Don’t you just sigh when you want to use a LUT out of the 20 or more that you have and you have to go through each one individually to find the one with the effect that you are looking for?
Then sigh no longer. I have created a LUT-3D (.cube file) Viewer that you can feed an image into along with all thos LUTs and will give you a preview of how the image wood look with each LUT applied.
For Shotcut: just export a frame from a typical scene in your video as a PNG or JPG, feed that into the viewer, size it (if necessary), feed in the LUTs (.cube files) and hey presto, the previews appear. When you decide which one you like just hover your cursor over it and the name of the .cube file appears,
I was fed up with going through each one at a time. I downloaded a viewer from the internet, it was written in Python and Qt, had almost 150 files spread over 15 folders, only ran on Windows and took forever to generate each preview. Mine is just 440 lines of code, runs in (almost) any browser, on any system and works considerably faster, so I thought I’d make it available for the community.
I have this crazy idea of a display-LUTs-in-a-single-column option.
Some LUTs are very subtle so when scrolling up and down, it would make it possible to compare each of the LUTs side by side with the original image.
What do you think?
I’ve been using the LUT viewer quite a lot yesterday, and if you don’t mind, I came up with a couple of improvement suggestions.
But first, you need to know that I have more than a few LUTs. Around 600 or 700 maybe? At one point, I downloaded every LUTs pack I could find. This is way more LUTs than I will ever need, but now that I have them, I hate the idea of deleting even a small part of my collection.
Call me NUTs, but I will NOT make a CUT in my LUTs
So, to sum up, I have a ton of LUTs sorted in different folders and some folders contains up to 50 LUTs.
With that in mind, here are my suggestions:
A way to clear the loaded LUTs.
With LUTs already loaded, when you click this button the new LUTs are added to those already in the LUT Viewer.
That’s useful in some cases, but sometimes, I’d prefer to clear the LUTs before loading a new bunch. I know you can clear them by reloading the browser page. But that also deletes the imported image. So you need to go back to the image folder, import the image again and then go to another folder to select the new LUTs. So, I don’t know. Maybe a *Clear LUT(s)" button?
A way to replace the image currently in use, without loosing the loaded LUTs.
I think that would be useful in some occasions.
Remove the text animation when displaying the name of the LUT.
If I have many LUTs loaded and I scroll Up or Down, depending on where the mouse cursor is located, the display of the LUT names can’t keep up.
Even if you don’t use those suggestions, the LUT Viewer will still be an invaluable tool and I thank you again for giving it to us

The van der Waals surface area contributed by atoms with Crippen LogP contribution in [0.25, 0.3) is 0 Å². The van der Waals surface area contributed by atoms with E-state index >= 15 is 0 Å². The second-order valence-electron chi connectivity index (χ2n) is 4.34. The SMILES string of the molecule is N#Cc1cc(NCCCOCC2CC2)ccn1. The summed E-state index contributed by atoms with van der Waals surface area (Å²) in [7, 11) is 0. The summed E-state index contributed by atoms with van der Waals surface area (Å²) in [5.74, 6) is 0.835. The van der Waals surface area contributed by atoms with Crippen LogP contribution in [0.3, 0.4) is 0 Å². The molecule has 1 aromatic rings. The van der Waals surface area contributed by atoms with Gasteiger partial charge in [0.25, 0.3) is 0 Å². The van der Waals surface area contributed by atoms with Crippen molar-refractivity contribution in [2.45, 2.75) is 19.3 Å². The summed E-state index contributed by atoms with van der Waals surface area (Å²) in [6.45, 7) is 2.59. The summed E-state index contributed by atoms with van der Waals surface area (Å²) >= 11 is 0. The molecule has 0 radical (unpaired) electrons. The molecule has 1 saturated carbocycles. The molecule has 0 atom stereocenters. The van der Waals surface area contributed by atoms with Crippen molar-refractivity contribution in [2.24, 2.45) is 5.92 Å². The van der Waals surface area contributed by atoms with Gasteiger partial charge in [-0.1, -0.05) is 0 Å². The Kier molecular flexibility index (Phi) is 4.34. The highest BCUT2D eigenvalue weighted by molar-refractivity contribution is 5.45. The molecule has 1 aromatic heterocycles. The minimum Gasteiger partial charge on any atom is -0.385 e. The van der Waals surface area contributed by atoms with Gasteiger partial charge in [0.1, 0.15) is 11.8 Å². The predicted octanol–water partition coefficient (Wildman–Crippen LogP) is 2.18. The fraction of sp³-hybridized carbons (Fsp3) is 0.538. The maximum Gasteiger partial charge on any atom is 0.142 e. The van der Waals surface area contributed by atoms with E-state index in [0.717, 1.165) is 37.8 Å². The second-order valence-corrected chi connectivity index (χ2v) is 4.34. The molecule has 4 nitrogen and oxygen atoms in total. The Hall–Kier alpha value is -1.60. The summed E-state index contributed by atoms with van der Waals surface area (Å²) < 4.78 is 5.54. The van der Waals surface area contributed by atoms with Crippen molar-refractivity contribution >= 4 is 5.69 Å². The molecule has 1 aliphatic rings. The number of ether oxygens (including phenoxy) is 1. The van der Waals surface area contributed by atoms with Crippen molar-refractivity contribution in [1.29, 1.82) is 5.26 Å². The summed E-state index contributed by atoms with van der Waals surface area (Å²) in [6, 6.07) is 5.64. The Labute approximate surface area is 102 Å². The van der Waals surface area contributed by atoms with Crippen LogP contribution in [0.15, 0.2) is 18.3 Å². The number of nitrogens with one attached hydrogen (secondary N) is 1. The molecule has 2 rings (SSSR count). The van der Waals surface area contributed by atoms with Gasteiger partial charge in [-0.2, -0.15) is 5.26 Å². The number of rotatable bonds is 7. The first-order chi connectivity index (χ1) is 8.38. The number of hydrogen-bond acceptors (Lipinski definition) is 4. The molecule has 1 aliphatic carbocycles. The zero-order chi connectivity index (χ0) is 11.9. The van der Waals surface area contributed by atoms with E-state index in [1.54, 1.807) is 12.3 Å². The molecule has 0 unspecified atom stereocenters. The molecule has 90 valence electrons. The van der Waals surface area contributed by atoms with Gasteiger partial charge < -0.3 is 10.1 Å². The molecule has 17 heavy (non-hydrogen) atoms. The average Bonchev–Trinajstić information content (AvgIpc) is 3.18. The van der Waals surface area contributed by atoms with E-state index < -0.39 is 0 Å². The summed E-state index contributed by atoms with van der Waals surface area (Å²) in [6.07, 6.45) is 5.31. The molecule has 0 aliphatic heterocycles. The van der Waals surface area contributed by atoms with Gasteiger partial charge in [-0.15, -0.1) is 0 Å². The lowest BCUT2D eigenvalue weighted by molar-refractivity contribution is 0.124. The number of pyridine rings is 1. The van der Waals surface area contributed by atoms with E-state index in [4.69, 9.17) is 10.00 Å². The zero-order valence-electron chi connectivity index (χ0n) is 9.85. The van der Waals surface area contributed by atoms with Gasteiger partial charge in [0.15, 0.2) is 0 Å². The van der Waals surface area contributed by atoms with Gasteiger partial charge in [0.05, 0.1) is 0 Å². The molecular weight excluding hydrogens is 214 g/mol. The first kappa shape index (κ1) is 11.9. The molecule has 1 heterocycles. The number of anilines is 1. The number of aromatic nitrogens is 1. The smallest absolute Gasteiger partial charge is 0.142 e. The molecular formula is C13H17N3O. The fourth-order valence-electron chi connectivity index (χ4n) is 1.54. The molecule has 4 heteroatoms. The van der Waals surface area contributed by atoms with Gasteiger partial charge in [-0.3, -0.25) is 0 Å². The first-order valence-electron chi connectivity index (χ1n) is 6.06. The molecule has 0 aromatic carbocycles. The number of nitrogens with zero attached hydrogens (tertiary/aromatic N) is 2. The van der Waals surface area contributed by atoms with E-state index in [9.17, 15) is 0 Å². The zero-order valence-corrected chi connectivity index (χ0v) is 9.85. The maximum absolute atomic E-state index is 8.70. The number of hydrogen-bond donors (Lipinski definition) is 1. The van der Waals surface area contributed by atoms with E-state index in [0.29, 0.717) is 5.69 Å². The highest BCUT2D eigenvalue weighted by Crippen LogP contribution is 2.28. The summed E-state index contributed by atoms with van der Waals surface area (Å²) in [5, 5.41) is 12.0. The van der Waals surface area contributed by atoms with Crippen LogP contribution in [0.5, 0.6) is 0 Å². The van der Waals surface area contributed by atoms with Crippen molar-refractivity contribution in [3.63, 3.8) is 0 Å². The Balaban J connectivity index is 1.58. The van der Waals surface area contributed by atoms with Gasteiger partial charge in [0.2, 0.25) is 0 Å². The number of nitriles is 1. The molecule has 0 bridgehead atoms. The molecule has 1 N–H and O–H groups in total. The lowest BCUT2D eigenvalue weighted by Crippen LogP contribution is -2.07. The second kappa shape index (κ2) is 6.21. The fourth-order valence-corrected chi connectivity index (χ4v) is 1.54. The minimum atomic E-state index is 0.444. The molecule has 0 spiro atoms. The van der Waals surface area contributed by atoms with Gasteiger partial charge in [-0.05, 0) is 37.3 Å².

No problem. My wife has gone back to the UK tp see my daughters an grandchildren, so I have quite a bit of spare time (after golf), so I’ll look at providing these new features. I’ll update the post when they are ready.
Your wish is my command oh master, says the genie of the lamp.
I have put a new improved version of the LUT viewer up on the website and updated the description at Resources for Shotcut.
You can now change the image and the LUT displays will change to reflect the new image. You can clear all the LUTs (you will be asked to confirm this action). You can add more LUTs to be previewed. To see the name of a LUT you now need to click (no longer hover) on the LUT image. You can delete the ribbon showing the name by clicking on its “close” button (a red ‘X’).
Don’t forget, you can copy the source to a local (.html) file and run it as an app on your system without needing to have an internet connection.
My application is designed to give a quick overview of what an image would look like when a selection of LUTs are applied to it. It is a reasonable representation, but e,g, it uses Bi-Linear interpolation, not Bi-Cubic, so it does not strictly conform to the .cube “standard” (though the difference is mostly indistinguishable).
It works in RGB-space with each component ranging from 0 to 1023. Note that .cube files can specify the range over which the LUT applies by directives (DOMAIN_MIN & DOMAIN_MAX), but my app currently ignores these, as these directives are rarely used, but I do plan to remedy this.
If you are talking about applying the LUTs in Shotcut (and not my viewer app), then my understanding, from a post @brian wrote:
Most (all?) NLE color grading workflows operate in the RGB space.
Conversion from YUV to RGB is not mathematically lossless because not all YUV values can be mapped to the RGB clolor space. But video images that come from a camera originated in RGB because camera sensors are RGB. So unless your source material originated from a non-RGB source and used YUV values that don’t map to the RGB colorspace, you shouldn’t have any pixel values that get grossly modified. Any loss in the conversion should be limited to rounding errors of a single bit.
For Shotcut, we aspire to limit the pixel errors to one bit.
OK I’ve put a new version up on the website that you can download (Use View Page Source and copy to a ,html file) and then use offline. I had to include a minified version of jQuery and a data URL pf the color-cube rather than the PNG file.